…over a covered bridge, along the twisting Hammond River and nestled into a mountain valley, sits a pretty little white sided church called the Smithtown United Baptist Church. This is probably my quintessential family historical church because not only did my ancestors start the Church, but my own grandmother went there as a youth and eventually became a member. I recall Gramma’s memories of the Sunday School picnics across the road at the river’s edge.
My great great great great Grandfather, James Beyea , gave up some of his newly inherited land so that this little Church could be built… and although his roots were as an Anglican, this land he gave to the Baptists.
Nine years earlier James’ father, James Beyea UEL, died. He was a staunch Anglican and he had, earlier in his life, invited a Baptist man to preach to the community. Why would a staunch Anglican invite the Baptists to share their ideas?
Descendant Andrew Beyea was the first published Beyea historian. He wrote “The History of French Village” and “A Biographical Sketch of the Beyea Family”. In these he tells the tale of a “club-footed itinerant Baptist preacher” named Giles Smith. He had just come from Sussex NB where they had tied him to his horse, backwards, and whipped the horse so that he bolted out of town. When he arrived in the Smithtown area he most certainly did not expect a joyous reception. God’s guidance led Giles to James Beyea’s homestead, and although the locals tried to get James to expell Rev. Smith in a similar way as Sussex had, James remembered his own father’s sufferings as a Huguenot and apparently said the following:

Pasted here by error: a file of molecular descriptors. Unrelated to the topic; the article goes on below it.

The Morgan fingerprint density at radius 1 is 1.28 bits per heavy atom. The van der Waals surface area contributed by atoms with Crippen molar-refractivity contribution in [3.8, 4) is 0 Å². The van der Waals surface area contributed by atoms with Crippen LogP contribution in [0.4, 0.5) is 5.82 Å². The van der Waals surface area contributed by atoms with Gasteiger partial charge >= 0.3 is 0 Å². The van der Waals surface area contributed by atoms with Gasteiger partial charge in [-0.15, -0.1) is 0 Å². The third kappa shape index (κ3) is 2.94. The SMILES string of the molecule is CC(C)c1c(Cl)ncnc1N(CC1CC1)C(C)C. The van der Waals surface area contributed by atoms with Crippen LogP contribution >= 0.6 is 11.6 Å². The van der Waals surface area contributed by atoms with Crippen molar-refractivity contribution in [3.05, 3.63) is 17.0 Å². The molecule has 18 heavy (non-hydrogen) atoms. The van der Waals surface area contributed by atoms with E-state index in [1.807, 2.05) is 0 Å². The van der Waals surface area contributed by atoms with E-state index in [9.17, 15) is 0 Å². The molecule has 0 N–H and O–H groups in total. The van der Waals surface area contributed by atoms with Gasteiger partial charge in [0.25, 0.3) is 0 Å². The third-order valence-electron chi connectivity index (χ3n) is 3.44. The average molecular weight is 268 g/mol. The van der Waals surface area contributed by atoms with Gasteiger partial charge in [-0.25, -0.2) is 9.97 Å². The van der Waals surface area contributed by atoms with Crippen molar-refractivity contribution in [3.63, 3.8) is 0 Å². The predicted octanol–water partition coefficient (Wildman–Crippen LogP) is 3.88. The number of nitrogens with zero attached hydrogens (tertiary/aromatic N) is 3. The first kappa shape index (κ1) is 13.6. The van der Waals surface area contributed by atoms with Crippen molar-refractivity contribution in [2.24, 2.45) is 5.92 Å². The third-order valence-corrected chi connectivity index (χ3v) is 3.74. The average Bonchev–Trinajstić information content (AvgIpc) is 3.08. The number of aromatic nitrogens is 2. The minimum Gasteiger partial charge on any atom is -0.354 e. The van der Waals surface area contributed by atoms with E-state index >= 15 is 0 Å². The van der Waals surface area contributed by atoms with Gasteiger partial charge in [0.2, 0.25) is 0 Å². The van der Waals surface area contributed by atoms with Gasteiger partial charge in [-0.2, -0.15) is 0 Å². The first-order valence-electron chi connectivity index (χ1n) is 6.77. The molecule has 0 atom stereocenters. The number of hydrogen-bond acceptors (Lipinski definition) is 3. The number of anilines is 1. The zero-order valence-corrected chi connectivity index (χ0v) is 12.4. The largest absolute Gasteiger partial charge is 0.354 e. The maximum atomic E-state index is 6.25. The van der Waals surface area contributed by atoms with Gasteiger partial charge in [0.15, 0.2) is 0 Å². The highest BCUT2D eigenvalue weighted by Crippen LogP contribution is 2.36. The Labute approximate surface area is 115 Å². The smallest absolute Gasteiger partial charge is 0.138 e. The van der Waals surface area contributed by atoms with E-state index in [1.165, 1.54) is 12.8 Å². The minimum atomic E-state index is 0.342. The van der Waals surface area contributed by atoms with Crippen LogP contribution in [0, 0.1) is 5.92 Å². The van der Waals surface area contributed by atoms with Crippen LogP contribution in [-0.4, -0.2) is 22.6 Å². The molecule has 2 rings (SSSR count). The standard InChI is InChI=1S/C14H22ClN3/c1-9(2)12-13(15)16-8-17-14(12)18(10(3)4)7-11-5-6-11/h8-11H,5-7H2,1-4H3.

Since my forefathers, in their day,
had suffered so much for the sake of the Gospel,
my house will always be open to any person
who desires to preach its truth.
James followed this speech with an invitation to all his neighbours to listen to what the preacher, Giles Smith, had to say.
James’ wife, Martha Curry Sherwood Beyea was a tiny dark eyed beauty, with a touch of native blood, and she took the preacher’s words to heart. She really believed that this was the way that God was meant to be worshiped. Martha’s sister Rachel also felt the conviction to become a Baptist, and they shared, with their husbands, their newly energized faith!
James loyalty to Britain in the Revolutionary War reinforced his commitment to the Anglican Church, but thankfully his loyalty was not blind and one sided. James listened to the musings of his wife and supported her decision to believe in a different method of worship, although he decided to remain an Anglican. Rachel’s husband, Humphrey Bull, was not as tolerant, and he sought a legal way to prevent her from becoming Baptist (what the outcome of that was, I do not know).
In 1818, when there was enough local support to build a Baptist Church, the son of James Beyea, the Anglican, gave one acre of land for the building of the Smithtown United Baptist Church… in honour of his mother and in memory of his very tolerant father.
Buried at the Smithtown Baptist Church, NB, are my great grandparents, Harry & Annie (Barr) Beyea; my great great grandparents, James Henry & Phoebe (Smith) Beyea; my great great great grandparents, James & Dorcas Smith; my great great great great grandparents, Richard & Phoebe (Beyea) Smith. This Phoebe was the daughter and sister to the two James Beyea’s mentioned above.